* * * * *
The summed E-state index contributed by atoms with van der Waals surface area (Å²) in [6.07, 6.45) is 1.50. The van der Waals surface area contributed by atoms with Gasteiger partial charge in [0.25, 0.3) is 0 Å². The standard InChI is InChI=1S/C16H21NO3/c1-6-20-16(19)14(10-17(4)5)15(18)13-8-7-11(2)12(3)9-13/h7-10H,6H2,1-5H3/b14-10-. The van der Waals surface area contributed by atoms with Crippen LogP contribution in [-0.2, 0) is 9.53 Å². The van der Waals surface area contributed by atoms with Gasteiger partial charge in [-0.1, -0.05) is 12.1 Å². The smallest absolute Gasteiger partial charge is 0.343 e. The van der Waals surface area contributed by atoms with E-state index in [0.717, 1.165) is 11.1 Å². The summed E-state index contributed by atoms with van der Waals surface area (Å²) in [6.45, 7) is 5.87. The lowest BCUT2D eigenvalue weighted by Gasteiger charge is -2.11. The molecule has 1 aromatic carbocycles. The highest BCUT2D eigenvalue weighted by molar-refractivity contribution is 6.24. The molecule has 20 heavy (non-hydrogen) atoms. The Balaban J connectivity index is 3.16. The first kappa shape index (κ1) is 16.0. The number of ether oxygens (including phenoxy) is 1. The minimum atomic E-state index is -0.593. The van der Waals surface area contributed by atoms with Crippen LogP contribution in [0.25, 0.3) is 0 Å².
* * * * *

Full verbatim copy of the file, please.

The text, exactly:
The summed E-state index contributed by atoms with van der Waals surface area (Å²) in [6.07, 6.45) is 1.50. The van der Waals surface area contributed by atoms with Gasteiger partial charge in [0.25, 0.3) is 0 Å². The standard InChI is InChI=1S/C16H21NO3/c1-6-20-16(19)14(10-17(4)5)15(18)13-8-7-11(2)12(3)9-13/h7-10H,6H2,1-5H3/b14-10-. The van der Waals surface area contributed by atoms with Crippen LogP contribution in [-0.2, 0) is 9.53 Å². The van der Waals surface area contributed by atoms with Gasteiger partial charge in [-0.1, -0.05) is 12.1 Å². The smallest absolute Gasteiger partial charge is 0.343 e. The van der Waals surface area contributed by atoms with E-state index in [0.717, 1.165) is 11.1 Å². The summed E-state index contributed by atoms with van der Waals surface area (Å²) in [6.45, 7) is 5.87. The lowest BCUT2D eigenvalue weighted by Gasteiger charge is -2.11. The molecule has 1 aromatic carbocycles. The highest BCUT2D eigenvalue weighted by molar-refractivity contribution is 6.24. The molecule has 20 heavy (non-hydrogen) atoms. The Balaban J connectivity index is 3.16. The first kappa shape index (κ1) is 16.0. The number of ether oxygens (including phenoxy) is 1. The minimum atomic E-state index is -0.593. The van der Waals surface area contributed by atoms with Crippen LogP contribution in [0.25, 0.3) is 0 Å².